4.37      Other submitters to the inquiry argued that, if Australia allowed mtDNA donation, the child should be entitled to know the identity of the mtDNA donor. Dr Petra Wale, a board member of the Fertility Society of Australia told the committee that most donor-conceived people want to know their genetic heritage:

People want to know where they come from. As a society and as a practice we don't have anonymous donation anymore. Anybody donating in the current climate, and this has been for many years—whether it be a sperm donor, an egg donor or an embryo donor—is made aware that that resulting offspring will know who you are and have the opportunity to have identifying information about you. I struggle to think that there will be a lot circumstances where this would be anonymous. There would probably be a lot of people who have people helping them out. That's what happens now with egg donation. It's usually altruistic from other family members and from best friends. There are always stories. Their best friends and other people help them out. Making it anonymous will come back to bite us.[30]

4.38      Some submitters, such as the Australian Christian Lobby and the Australian Catholic Bishops Conference, considered that the child's right 'to know and be cared for by his or her parents' includes a moral right to know the circumstances of a person's conception.[31]

4.39      Archbishop Fisher drawing on the experiences of adopted children, pointed to the psychological distress that can result from a lack of knowledge about their genetic history:

When we think of what confusion that might create in a child regarding their lineage, their genetic heritage, the families they belong to, we know already the problem of genealogical bewilderment or children that go searching for donor parents or searching for their natural parents when they been adopted. We would risk creating another group of children in search of their genealogy.[32]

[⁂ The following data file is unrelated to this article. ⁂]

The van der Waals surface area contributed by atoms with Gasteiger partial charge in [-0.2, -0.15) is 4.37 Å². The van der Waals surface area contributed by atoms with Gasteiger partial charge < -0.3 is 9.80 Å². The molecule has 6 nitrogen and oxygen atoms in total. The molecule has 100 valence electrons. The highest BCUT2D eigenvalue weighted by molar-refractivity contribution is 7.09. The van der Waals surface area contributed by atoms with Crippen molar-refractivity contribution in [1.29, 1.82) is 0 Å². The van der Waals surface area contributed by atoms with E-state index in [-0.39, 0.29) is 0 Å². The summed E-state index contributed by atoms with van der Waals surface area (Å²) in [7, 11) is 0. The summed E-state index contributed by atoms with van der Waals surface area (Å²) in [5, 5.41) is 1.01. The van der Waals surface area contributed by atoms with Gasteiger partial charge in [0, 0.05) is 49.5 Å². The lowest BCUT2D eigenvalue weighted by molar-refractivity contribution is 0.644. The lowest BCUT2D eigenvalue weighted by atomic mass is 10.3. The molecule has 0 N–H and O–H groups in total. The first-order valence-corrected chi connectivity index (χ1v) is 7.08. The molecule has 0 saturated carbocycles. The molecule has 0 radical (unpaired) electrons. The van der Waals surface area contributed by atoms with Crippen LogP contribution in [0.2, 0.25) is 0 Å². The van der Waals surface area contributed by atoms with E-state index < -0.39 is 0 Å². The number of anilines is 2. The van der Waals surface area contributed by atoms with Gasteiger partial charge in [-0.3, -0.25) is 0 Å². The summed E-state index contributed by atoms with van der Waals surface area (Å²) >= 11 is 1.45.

4.40      Dr Tobin from the Plunkett Centre agreed the move away from anonymous donation was to be commended and that it should not be considered for mtDNA donation:

To add to what you said, that we have gotten rid of anonymous donation is a great Australian ethical development that has been picked up in some parts of the world. This was a wonderful achievement of the NHMRC 10 or 15 years ago. I do hope that nothing that the legislators consider will have us back-sliding on that one.[33]

4.41      In her submission, Dr Newson explained that she conducted a citizen's jury to understand community attitudes to mitochondrial donation. According to Dr Newson, one of the issues that many of the jurors were concerned about was ensuring that children had a right to know their donor if they wished to do so.[34]

4.42      Dr Newson noted that allowing the mtDNA donor to be known also validates the contribution that the mtDNA donor made to the child's life:

Women who choose to donate oocytes for mitochondrial donation are making a small but very fundamental contribution to this process and also to the genetic complement of any children who are born as a result. The presumption that this complement is too small to warrant recognition of the donor, to me, overlooks the significance of the physical process of donation and also that the donated material makes a significant difference between someone having mitochondrial disease and not in the future.[35]

4.43      Professor John Christodoulou told the committee that, like other ethical issues involving mitochondrial donation, the committee needs to consider carefully about community morals and expectations regarding the process:

[T]his is an area where we need to understand what the community by and large wants or finds acceptable. Certainly, everyone is entitled to their own individual want and desire, but I guess if we are talking about changing legislation for the whole community we have to take into account what the whole community's desire is.[36]

Committee view

4.44      The committee understands that people have different views about whether mtDNA donation should be anonymous. The committee considers that a child's right to know their biological heritage should be paramount. The committee acknowledges that there has been a shift in Australian attitudes towards making information about a person's biological heritage known in both the adoption space and in other forms of ART. The committee considers that children who are born from a mitochondrial donation technique should be entitled to know their donor if they want to.